Asia: Shares ease as US-China trade talks begin

[HONG KONG] Asian stocks eased on Thursday as traders anxiously awaited news from high-level US-China trade talks starting in Beijing.

Negotiators from the two economic superpowers kicked off discussions in the Chinese capital aimed at defusing a row that has already triggered tariffs on billions of dollars worth of exports and threatened to stymie global growth.

Failure to resolve the dispute would initiate a sharp hike in US tariffs on US$200 billion of Chinese goods, although President Donald Trump indicated this week he could extend his March 1 deadline if progress is made in Beijing.

US Trade Representative Robert Lighthizer and Treasury Secretary Steven Mnuchin met with China's top economic czar Liu He.

Chinese President Xi Jinping plans to meet the US officials later this week, a report in the South China Morning Post said Wednesday, bolstering hopes for the talks and markets in Asia.

Mr Trump told reporters in the Oval Office on Wednesday that preliminary discussions in Beijing had gone "very well," Bloomberg reported.

But a wide gulf remains on some issues. The US is demanding far-reaching changes to Chinese practices that it says are unfair.

Hong Kong dropped 0.7 per cent, while Shanghai traded flat and Tokyo inched up 0.1 per cent.

Chinese trade figures were due on Thursday.

In Hong Kong, smartphone component maker Sunny Optical dropped 8.7 per cent as a stock exchange filing showed a sharp fall in net profit for last year.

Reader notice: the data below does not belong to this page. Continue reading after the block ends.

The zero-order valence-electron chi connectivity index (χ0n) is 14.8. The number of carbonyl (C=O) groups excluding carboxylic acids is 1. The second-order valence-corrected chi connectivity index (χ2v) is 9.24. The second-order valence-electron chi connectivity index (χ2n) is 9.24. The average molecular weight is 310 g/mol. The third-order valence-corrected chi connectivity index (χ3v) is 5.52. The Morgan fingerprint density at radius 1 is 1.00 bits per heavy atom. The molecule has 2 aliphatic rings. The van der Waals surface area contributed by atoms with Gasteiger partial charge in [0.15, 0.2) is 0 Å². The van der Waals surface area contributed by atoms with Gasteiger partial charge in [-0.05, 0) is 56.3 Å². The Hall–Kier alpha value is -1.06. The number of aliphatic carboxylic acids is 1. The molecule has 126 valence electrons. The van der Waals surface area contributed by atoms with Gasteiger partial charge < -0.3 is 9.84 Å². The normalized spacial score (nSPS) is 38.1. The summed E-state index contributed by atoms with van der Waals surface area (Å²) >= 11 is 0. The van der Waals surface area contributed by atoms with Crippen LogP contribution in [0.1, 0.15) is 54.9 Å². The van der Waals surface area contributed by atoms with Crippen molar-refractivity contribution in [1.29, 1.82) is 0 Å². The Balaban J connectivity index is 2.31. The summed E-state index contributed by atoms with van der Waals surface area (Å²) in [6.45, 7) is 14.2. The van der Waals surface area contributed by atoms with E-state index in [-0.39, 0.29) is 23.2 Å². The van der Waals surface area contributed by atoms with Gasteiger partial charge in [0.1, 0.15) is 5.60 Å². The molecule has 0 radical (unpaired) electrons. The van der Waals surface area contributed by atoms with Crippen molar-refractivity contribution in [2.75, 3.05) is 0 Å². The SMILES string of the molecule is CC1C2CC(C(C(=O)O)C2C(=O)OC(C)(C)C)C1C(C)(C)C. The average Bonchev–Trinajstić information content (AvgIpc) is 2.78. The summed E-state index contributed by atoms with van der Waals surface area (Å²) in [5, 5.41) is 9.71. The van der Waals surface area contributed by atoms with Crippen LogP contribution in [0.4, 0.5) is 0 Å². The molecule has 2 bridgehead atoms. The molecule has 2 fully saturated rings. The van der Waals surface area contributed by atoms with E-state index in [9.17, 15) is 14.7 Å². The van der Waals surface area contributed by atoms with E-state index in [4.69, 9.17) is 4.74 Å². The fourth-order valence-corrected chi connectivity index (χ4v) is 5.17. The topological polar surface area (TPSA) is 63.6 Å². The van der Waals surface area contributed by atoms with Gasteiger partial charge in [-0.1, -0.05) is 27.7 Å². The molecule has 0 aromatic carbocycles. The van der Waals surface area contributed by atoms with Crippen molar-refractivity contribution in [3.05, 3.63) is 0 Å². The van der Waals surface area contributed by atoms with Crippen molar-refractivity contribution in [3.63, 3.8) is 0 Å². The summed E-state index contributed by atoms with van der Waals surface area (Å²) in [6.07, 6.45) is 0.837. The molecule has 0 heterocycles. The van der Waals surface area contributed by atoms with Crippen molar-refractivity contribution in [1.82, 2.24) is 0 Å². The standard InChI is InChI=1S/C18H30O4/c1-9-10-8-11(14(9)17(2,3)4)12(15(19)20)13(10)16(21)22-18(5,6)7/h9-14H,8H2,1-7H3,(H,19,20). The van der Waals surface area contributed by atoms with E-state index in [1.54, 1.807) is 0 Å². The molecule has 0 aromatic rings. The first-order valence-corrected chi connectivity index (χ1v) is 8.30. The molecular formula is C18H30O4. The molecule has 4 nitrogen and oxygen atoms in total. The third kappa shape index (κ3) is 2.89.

Japanese government data showed the economy expanded in the final quarter of 2018 as the negative impact from a series of natural disasters over the summer receded.

The 0.3 per cent expansion was slightly below forecasts, but followed a 0.7 per cent contraction in the quarter before.

Meanwhile oil prices extended gains after the International Energy Agency reported lower output from Opec producers.

Both the main crude oil contracts posted further gains on the news that the Organization of the Petroleum Exporting Countries in January had largely complied with an agreement to cut output.

Prices were firmed up by US National Security Advisor John Bolton's warning that countries which buy Venezuelan resources including oil "will not be forgotten".

Wall Street had seen relatively tepid growth Wednesday after senator Marco Rubio pledged to tax corporate buybacks the same way as dividends.


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